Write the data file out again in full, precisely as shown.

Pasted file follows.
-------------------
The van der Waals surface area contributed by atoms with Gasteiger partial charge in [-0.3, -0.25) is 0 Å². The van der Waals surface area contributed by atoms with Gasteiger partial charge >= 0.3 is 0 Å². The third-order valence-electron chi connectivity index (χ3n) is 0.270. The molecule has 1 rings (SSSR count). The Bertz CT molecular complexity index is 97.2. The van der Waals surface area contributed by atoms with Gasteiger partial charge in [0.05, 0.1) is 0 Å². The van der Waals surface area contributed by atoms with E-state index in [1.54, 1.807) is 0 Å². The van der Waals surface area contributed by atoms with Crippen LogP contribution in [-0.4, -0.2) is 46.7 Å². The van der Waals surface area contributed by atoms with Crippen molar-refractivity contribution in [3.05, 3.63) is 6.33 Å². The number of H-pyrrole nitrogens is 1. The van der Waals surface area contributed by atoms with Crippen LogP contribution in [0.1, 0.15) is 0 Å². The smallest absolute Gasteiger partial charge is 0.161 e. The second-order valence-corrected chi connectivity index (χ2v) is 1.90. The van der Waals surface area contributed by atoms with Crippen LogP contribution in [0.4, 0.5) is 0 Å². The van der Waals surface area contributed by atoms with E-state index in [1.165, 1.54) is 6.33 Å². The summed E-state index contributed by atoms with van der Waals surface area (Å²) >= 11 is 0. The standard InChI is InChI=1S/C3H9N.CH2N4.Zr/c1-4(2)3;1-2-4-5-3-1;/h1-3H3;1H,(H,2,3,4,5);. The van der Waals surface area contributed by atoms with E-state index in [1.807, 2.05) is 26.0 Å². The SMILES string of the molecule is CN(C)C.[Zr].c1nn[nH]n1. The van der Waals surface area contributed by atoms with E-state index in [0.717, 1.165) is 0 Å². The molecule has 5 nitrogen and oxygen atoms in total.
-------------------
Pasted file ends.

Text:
The van der Waals surface area contributed by atoms with Gasteiger partial charge in [-0.3, -0.25) is 0 Å². The van der Waals surface area contributed by atoms with Gasteiger partial charge >= 0.3 is 0 Å². The third-order valence-electron chi connectivity index (χ3n) is 0.270. The molecule has 1 rings (SSSR count). The Bertz CT molecular complexity index is 97.2. The van der Waals surface area contributed by atoms with Gasteiger partial charge in [0.05, 0.1) is 0 Å². The van der Waals surface area contributed by atoms with E-state index in [1.54, 1.807) is 0 Å². The van der Waals surface area contributed by atoms with Crippen LogP contribution in [-0.4, -0.2) is 46.7 Å². The van der Waals surface area contributed by atoms with Crippen molar-refractivity contribution in [3.05, 3.63) is 6.33 Å². The number of H-pyrrole nitrogens is 1. The van der Waals surface area contributed by atoms with Crippen LogP contribution in [0.1, 0.15) is 0 Å². The smallest absolute Gasteiger partial charge is 0.161 e. The second-order valence-corrected chi connectivity index (χ2v) is 1.90. The van der Waals surface area contributed by atoms with Crippen LogP contribution in [0.4, 0.5) is 0 Å². The van der Waals surface area contributed by atoms with E-state index in [1.165, 1.54) is 6.33 Å². The summed E-state index contributed by atoms with van der Waals surface area (Å²) >= 11 is 0. The standard InChI is InChI=1S/C3H9N.CH2N4.Zr/c1-4(2)3;1-2-4-5-3-1;/h1-3H3;1H,(H,2,3,4,5);. The van der Waals surface area contributed by atoms with E-state index in [1.807, 2.05) is 26.0 Å². The SMILES string of the molecule is CN(C)C.[Zr].c1nn[nH]n1. The van der Waals surface area contributed by atoms with E-state index in [0.717, 1.165) is 0 Å². The molecule has 5 nitrogen and oxygen atoms in total.